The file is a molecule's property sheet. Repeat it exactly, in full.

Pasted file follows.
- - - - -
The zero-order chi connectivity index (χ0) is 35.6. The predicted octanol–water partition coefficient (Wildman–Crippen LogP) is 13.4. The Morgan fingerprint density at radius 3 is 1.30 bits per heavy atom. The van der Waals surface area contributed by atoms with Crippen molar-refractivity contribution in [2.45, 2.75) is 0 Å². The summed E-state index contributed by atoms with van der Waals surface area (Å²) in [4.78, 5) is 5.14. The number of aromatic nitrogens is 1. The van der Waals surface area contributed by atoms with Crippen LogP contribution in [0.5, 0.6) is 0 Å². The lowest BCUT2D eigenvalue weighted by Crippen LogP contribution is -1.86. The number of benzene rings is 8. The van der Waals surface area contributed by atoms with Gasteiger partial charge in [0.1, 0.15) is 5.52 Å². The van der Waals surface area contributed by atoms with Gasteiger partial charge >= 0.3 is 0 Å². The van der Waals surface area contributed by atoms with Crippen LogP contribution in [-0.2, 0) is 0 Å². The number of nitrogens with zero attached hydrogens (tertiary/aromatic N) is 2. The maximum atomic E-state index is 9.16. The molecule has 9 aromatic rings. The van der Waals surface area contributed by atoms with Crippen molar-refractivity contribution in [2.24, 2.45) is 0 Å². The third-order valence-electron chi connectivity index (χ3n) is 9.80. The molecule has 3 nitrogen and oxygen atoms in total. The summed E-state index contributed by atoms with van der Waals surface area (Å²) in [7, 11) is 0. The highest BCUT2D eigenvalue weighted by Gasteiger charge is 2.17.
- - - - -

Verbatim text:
The zero-order chi connectivity index (χ0) is 35.6. The predicted octanol–water partition coefficient (Wildman–Crippen LogP) is 13.4. The Morgan fingerprint density at radius 3 is 1.30 bits per heavy atom. The van der Waals surface area contributed by atoms with Crippen molar-refractivity contribution in [2.45, 2.75) is 0 Å². The summed E-state index contributed by atoms with van der Waals surface area (Å²) in [4.78, 5) is 5.14. The number of aromatic nitrogens is 1. The van der Waals surface area contributed by atoms with Crippen LogP contribution in [0.5, 0.6) is 0 Å². The lowest BCUT2D eigenvalue weighted by Crippen LogP contribution is -1.86. The number of benzene rings is 8. The van der Waals surface area contributed by atoms with Gasteiger partial charge in [0.1, 0.15) is 5.52 Å². The van der Waals surface area contributed by atoms with Gasteiger partial charge >= 0.3 is 0 Å². The van der Waals surface area contributed by atoms with Crippen LogP contribution in [-0.2, 0) is 0 Å². The number of nitrogens with zero attached hydrogens (tertiary/aromatic N) is 2. The maximum atomic E-state index is 9.16. The molecule has 9 aromatic rings. The van der Waals surface area contributed by atoms with Crippen molar-refractivity contribution in [2.24, 2.45) is 0 Å². The third-order valence-electron chi connectivity index (χ3n) is 9.80. The molecule has 3 nitrogen and oxygen atoms in total. The summed E-state index contributed by atoms with van der Waals surface area (Å²) in [7, 11) is 0. The highest BCUT2D eigenvalue weighted by Gasteiger charge is 2.17.